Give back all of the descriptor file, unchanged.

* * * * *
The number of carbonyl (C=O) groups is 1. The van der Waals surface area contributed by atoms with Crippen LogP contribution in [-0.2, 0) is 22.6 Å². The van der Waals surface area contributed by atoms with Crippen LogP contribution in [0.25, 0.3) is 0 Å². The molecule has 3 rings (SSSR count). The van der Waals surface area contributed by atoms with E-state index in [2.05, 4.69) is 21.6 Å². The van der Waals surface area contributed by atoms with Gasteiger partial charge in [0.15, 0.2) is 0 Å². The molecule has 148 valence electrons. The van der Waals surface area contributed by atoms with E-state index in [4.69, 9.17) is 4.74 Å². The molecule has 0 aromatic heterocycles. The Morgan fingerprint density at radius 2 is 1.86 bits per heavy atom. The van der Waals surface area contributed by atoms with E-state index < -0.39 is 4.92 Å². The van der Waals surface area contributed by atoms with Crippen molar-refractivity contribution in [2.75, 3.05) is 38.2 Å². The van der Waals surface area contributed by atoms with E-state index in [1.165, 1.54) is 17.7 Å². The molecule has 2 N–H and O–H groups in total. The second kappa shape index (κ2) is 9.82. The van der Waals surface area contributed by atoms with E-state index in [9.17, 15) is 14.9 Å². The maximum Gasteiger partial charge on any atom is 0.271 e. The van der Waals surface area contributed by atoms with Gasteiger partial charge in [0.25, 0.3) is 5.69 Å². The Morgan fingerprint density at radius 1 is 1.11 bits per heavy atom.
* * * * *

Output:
The number of carbonyl (C=O) groups is 1. The van der Waals surface area contributed by atoms with Crippen LogP contribution in [-0.2, 0) is 22.6 Å². The van der Waals surface area contributed by atoms with Crippen LogP contribution in [0.25, 0.3) is 0 Å². The molecule has 3 rings (SSSR count). The van der Waals surface area contributed by atoms with E-state index in [2.05, 4.69) is 21.6 Å². The van der Waals surface area contributed by atoms with Gasteiger partial charge in [0.15, 0.2) is 0 Å². The molecule has 148 valence electrons. The van der Waals surface area contributed by atoms with E-state index in [4.69, 9.17) is 4.74 Å². The molecule has 0 aromatic heterocycles. The Morgan fingerprint density at radius 2 is 1.86 bits per heavy atom. The van der Waals surface area contributed by atoms with E-state index < -0.39 is 4.92 Å². The van der Waals surface area contributed by atoms with Crippen molar-refractivity contribution in [2.75, 3.05) is 38.2 Å². The van der Waals surface area contributed by atoms with E-state index in [1.165, 1.54) is 17.7 Å². The molecule has 2 N–H and O–H groups in total. The second kappa shape index (κ2) is 9.82. The van der Waals surface area contributed by atoms with E-state index in [9.17, 15) is 14.9 Å². The maximum Gasteiger partial charge on any atom is 0.271 e. The van der Waals surface area contributed by atoms with Gasteiger partial charge in [0.25, 0.3) is 5.69 Å². The Morgan fingerprint density at radius 1 is 1.11 bits per heavy atom.